• and objects in the .NET world are typed nominally (no multiple inheritance).

DSLs + Repository

There is no story for “DSLs and the repository”, and there is not yet a good story for any runtime support off the repository or DSL files. It’s basically what you had before. You can either access the database via ADO.NET or an O/R-Mapper or you run directly off the parsed MGraph-AST representing your DSL-Script, which feels like visiting xml documents. M has a nice LINQ-ish query language, but that doesn’t work in memory against a graph.

Querying

M has good support for complex data structures. As said there is no support for in-memory queries. But even the database implementation is limited by it’s relational backend. Even though queries can consult complex properties for sorting or filtering, it can only return rows with a list of scalar fields.

Constraints

Most constraints on types are only implemented in the SQL-Mapping. Also here there is no in-memory implementation that would validate your model against a schema. Basically the M-compiler generates a database schema including checks that would not let you insert invalid data into the database.

Data and schema evolution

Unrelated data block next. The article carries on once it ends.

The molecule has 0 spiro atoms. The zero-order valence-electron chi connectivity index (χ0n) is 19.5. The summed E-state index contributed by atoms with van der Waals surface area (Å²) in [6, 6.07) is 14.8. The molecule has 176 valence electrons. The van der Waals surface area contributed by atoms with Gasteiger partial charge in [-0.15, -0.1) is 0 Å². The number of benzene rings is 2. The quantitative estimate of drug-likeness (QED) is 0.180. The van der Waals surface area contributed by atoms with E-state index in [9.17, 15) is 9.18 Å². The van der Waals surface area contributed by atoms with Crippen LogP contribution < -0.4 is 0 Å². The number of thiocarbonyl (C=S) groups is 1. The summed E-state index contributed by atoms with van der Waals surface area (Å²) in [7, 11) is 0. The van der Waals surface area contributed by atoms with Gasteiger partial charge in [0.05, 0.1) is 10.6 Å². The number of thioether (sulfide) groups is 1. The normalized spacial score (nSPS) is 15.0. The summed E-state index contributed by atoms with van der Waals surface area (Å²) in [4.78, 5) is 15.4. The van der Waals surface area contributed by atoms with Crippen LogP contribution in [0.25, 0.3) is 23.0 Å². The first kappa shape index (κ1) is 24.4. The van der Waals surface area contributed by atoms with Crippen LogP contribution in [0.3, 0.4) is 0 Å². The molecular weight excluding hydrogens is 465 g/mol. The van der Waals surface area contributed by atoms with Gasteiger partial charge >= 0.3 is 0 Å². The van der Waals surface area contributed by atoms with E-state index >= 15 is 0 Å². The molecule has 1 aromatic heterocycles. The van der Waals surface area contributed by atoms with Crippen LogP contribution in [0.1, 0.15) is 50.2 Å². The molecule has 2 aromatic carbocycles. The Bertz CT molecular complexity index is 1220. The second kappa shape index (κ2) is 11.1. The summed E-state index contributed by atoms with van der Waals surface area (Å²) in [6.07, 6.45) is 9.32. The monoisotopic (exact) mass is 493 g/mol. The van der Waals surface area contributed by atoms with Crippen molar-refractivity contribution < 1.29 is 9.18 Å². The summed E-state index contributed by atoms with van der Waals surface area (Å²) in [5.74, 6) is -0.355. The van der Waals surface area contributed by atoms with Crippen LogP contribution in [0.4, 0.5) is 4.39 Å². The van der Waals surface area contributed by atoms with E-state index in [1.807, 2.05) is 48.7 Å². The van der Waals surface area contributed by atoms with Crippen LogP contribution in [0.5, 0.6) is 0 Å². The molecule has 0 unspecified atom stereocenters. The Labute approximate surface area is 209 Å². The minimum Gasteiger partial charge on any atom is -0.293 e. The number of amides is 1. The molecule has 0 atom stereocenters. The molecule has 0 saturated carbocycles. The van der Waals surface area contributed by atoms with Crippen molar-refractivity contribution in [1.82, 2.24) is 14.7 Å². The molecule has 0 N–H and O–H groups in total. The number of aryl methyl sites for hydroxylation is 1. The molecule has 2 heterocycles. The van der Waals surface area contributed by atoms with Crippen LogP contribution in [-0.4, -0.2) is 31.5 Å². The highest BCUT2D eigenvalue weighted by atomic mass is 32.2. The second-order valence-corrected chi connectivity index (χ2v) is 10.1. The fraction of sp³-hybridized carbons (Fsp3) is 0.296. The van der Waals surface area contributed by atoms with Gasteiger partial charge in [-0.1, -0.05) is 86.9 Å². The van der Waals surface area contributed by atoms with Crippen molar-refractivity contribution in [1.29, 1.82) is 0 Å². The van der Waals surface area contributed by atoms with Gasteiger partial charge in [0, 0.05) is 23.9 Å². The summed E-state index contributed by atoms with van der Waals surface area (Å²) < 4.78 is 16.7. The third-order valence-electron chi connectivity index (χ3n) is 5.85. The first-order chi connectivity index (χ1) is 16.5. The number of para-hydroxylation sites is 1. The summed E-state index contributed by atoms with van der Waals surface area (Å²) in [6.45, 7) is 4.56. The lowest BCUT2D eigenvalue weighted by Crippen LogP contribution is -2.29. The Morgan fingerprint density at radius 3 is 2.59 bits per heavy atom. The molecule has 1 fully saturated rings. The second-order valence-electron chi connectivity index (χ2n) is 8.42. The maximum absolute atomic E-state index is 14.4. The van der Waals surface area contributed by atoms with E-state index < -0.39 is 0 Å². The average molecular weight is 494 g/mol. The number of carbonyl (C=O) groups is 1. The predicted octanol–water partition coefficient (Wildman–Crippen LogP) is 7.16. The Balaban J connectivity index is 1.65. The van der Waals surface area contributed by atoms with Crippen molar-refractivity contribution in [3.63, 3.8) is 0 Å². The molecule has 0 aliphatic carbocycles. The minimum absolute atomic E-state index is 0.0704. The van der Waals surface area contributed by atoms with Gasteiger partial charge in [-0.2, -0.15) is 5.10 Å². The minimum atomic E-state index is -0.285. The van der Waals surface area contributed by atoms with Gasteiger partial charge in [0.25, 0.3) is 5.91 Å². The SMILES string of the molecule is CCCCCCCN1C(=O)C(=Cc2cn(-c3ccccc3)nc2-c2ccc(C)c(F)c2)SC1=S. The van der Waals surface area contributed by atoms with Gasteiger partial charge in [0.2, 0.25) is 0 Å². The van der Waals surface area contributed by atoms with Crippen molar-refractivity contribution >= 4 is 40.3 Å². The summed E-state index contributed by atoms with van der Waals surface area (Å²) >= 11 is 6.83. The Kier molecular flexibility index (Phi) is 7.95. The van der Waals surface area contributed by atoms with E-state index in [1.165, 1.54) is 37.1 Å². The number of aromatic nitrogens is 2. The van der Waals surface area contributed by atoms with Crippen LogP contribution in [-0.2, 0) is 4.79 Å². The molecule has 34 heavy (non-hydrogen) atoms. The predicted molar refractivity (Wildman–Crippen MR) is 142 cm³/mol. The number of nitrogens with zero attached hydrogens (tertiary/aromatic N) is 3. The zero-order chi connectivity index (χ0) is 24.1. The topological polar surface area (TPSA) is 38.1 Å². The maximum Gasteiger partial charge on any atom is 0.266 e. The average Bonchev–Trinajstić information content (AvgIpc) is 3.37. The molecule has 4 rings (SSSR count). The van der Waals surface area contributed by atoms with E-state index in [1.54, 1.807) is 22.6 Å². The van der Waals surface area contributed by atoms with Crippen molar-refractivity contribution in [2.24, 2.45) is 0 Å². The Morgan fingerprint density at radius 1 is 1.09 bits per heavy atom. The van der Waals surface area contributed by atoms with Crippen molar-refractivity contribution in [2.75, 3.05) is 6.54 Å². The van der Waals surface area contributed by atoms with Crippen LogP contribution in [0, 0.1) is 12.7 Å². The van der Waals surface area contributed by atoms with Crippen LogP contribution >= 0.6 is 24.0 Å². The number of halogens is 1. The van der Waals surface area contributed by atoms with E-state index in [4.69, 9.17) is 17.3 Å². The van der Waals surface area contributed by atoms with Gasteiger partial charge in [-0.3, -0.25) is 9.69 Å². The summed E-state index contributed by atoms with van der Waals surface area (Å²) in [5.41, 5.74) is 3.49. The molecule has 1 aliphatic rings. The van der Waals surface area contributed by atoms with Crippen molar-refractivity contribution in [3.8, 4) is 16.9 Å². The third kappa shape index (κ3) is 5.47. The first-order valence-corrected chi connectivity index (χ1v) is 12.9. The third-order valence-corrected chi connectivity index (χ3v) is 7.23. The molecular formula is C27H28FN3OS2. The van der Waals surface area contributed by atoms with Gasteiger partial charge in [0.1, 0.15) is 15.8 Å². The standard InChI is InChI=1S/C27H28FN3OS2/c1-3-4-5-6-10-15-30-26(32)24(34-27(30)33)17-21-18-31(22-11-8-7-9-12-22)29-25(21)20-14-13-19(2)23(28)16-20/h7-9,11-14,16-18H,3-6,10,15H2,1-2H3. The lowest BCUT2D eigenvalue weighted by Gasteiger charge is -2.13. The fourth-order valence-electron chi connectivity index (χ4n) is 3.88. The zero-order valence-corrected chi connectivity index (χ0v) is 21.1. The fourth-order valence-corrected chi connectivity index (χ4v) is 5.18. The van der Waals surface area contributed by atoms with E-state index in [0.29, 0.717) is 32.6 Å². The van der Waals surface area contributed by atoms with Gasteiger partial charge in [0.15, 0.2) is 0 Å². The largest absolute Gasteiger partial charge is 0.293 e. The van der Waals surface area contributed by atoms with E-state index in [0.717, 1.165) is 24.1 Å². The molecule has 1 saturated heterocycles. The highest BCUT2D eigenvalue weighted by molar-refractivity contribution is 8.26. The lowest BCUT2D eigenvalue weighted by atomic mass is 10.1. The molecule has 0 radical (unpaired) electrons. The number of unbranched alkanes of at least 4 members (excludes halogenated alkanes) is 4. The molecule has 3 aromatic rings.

There is this dream about capturing requirements in quite fuzzy ways and then piece for piece add details to them – until they have reached some formal state that might be executable. This sounds nice in theory, but there is no chance to implement this stuff. M is very easy to change, and it is easy to add constraints and refactor schema structures. But there is no story around how to let your data evolve together with your schemas using the Repository. So, besides nice theories, Oslo doesn’t help here.

More to come

There will be new content and Chris Sells also announced a fresh CTP around this years PDC in November.

So far, only one session has been scheduled, but watch this list for more sessions to come: Microsoft PDC09 – Modeling Sessions

Hope to see you in LA in November!

Read Full Post »

Soeben ist der dritte Artikel der DSL-Serie von Markus und mir bei der dotnetpro erschienen.

Bild 11

Abstract: Mehrspaltige Layouts für Webseiten sind komplex und stellen hohe Ansprüche an den Webprogrammierer. Warum nicht eine Sprache entwickeln, die solche Layouts vereinfacht? Mit Oslo M und dem ASP.NET MVC Framework lässt sich so eine Sprache realisieren.

Inhalt

Hauptsächlich dreht sich der Artikel um MGrammar, den Teil der Sprache Microsoft M (Teil von Microsoft Oslo) mit dem andere Sprachen definiert werden können. Zuerst wird die MGrammar (Arbeitstitel) anhand einer simplen “Hello, World”-Sprache erklärt.

Danach erstellen wir eine DSL zur Beschreibung mehrspaltiger Layouts und bringen diese mittels ASP.NET MVC und YAML ans laufen.

Das Beispiel im Artikel basiert auf der Oslo January CTP, der Quelltext für das Oslo May CTP kann aber bei mir angefragt werden.

Beispiel

Typisches dreispaltiges Portal-Layout.

Konkretes Layout - dreispalter

* Die Berechnung der Restbreite stimmt hier nicht. Richtig wäre:

Rest = (75%* Gesamtbreite) –400px

Dies mag aber von CSS-Framework zu CSS-Framework variieren.

DSL zur Beschreibung

Die Syntaxhervorhebung ergibt sich aus der Grammatik und ein wenig Konfiguration.

intellipad - Syntaxhervorhebung

Read Full Post »